(Global News) For 23 years, Frank and Barb Badger haven’t eaten at their kitchen table. It’s simply too difficult, the silence too deafening for the pair after they went from a happy, healthy, lively household with three children, to none.
“I didn’t know the creator wasn’t only going to take one, but all of my kids,” Barb said as she wept.
“It’s a very lonely, lonely life.”
On Dec. 21, 1995, at exactly 6:15 p.m., the couple’s entire world changed in the blink of an eye.
They were having supper at a friend’s house, but were conscious of the time. They wanted to return home and await a phone call from their children saying they had arrived in Saskatoon safely.
“A couple minutes later there’s a knock on the door and the RCMP come in,” Frank said.
“They were talking to my wife and I had a really bad feeling.”
The officers took off their hats and began to tell the couple the horrific and heartbreaking news – their teenage children had been in a collision and had all died on scene.
“I’m sorry Mrs. Badger, none of the occupants in the vehicle survived,” Barb said she was told.
Frank fell backwards, not quite comprehending what was being said and not wanting to believe his children were gone.
“They hit black ice. The car went out of control and into the other lane, hitting a truck coming from Prince Albert, Sask., and all three of my kids were killed in the crash.”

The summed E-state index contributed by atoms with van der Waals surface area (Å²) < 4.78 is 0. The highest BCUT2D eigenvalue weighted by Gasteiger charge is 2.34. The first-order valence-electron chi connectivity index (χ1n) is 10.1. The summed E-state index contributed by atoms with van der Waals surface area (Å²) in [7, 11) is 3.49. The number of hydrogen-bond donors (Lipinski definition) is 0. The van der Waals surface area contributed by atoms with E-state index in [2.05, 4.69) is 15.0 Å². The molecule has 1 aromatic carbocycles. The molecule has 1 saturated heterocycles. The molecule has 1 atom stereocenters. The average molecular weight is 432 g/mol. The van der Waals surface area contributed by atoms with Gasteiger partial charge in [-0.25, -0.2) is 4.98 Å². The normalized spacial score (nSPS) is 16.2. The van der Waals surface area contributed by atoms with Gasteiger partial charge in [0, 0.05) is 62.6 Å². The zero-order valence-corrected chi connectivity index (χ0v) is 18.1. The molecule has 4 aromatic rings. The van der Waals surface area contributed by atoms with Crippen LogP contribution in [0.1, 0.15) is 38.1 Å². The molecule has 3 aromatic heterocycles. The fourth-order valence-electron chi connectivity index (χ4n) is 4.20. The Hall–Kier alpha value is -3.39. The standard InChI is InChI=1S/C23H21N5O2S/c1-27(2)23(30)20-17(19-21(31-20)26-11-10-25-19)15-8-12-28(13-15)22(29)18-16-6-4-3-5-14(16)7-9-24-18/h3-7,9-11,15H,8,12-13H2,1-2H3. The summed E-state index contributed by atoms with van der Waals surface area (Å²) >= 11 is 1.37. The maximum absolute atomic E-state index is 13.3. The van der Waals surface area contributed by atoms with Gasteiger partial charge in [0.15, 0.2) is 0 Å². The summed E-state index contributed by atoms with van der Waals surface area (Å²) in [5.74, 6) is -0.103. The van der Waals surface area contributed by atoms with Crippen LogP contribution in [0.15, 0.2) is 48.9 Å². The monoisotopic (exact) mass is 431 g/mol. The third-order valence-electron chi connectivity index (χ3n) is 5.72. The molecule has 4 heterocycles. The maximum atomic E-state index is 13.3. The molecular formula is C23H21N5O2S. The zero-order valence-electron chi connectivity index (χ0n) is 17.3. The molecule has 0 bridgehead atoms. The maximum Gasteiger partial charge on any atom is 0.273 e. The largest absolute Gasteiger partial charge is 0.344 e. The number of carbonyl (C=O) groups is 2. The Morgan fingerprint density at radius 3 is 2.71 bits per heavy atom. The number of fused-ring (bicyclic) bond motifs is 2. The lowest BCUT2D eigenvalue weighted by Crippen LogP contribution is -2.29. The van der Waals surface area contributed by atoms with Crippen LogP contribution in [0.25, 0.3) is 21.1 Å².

This Christmas, the couple will spend it quietly together and said their unbelievable heartache has brought them closer together.
They are also urging families as the hustle of the holidays ramps up, to take the time to slow down, be present in the moment, and tell your children you love them.
“A lot of things parents take for granted, I’m never going to see,” Barb said with tears rolling down her face.
“I’m never going to see my kids graduate from high school, go to university, I’m never going to have a daughter-in-law or son-in-law and the pain of knowing I’m never going to be a grandma.”
The couple dedicate their time to help other individuals through loss and grief. They believe it was the purpose behind the loss of their children but would do anything in the world to have them back.
“There’s a lot of people I would trade places with. What I miss most in this world I miss being called ‘mom’, I miss my husband being called ‘dad’ – something so simple,” Barb said.
On Christmas Day, Frank will visit the gravesites of his children. For Barb, it’s still too much to bear.
“Love your kids like there’s no tomorrow, really look at them and watch them as they smile and the expressions on their face and take a step back,” she said.